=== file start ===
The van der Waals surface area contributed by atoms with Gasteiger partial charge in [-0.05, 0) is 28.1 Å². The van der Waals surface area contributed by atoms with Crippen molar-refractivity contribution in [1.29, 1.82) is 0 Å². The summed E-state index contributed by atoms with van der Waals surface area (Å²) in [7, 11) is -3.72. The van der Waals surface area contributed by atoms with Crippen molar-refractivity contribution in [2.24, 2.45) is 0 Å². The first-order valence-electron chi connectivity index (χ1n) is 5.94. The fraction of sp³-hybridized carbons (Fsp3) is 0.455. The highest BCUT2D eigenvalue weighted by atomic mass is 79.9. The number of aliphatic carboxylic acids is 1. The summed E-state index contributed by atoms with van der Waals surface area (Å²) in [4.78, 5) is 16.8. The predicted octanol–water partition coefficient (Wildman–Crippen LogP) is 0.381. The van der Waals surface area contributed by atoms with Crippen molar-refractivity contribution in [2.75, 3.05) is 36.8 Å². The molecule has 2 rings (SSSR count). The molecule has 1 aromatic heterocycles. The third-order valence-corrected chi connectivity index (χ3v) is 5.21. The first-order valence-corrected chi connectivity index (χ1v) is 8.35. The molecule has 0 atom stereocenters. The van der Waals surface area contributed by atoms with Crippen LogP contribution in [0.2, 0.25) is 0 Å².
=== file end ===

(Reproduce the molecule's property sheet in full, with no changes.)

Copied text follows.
The van der Waals surface area contributed by atoms with Gasteiger partial charge in [-0.05, 0) is 28.1 Å². The van der Waals surface area contributed by atoms with Crippen molar-refractivity contribution in [1.29, 1.82) is 0 Å². The summed E-state index contributed by atoms with van der Waals surface area (Å²) in [7, 11) is -3.72. The van der Waals surface area contributed by atoms with Crippen molar-refractivity contribution in [2.24, 2.45) is 0 Å². The first-order valence-electron chi connectivity index (χ1n) is 5.94. The fraction of sp³-hybridized carbons (Fsp3) is 0.455. The highest BCUT2D eigenvalue weighted by atomic mass is 79.9. The number of aliphatic carboxylic acids is 1. The summed E-state index contributed by atoms with van der Waals surface area (Å²) in [4.78, 5) is 16.8. The predicted octanol–water partition coefficient (Wildman–Crippen LogP) is 0.381. The van der Waals surface area contributed by atoms with Crippen molar-refractivity contribution in [2.75, 3.05) is 36.8 Å². The molecule has 2 rings (SSSR count). The molecule has 1 aromatic heterocycles. The third-order valence-corrected chi connectivity index (χ3v) is 5.21. The first-order valence-corrected chi connectivity index (χ1v) is 8.35. The molecule has 0 atom stereocenters. The van der Waals surface area contributed by atoms with Crippen LogP contribution in [0.2, 0.25) is 0 Å².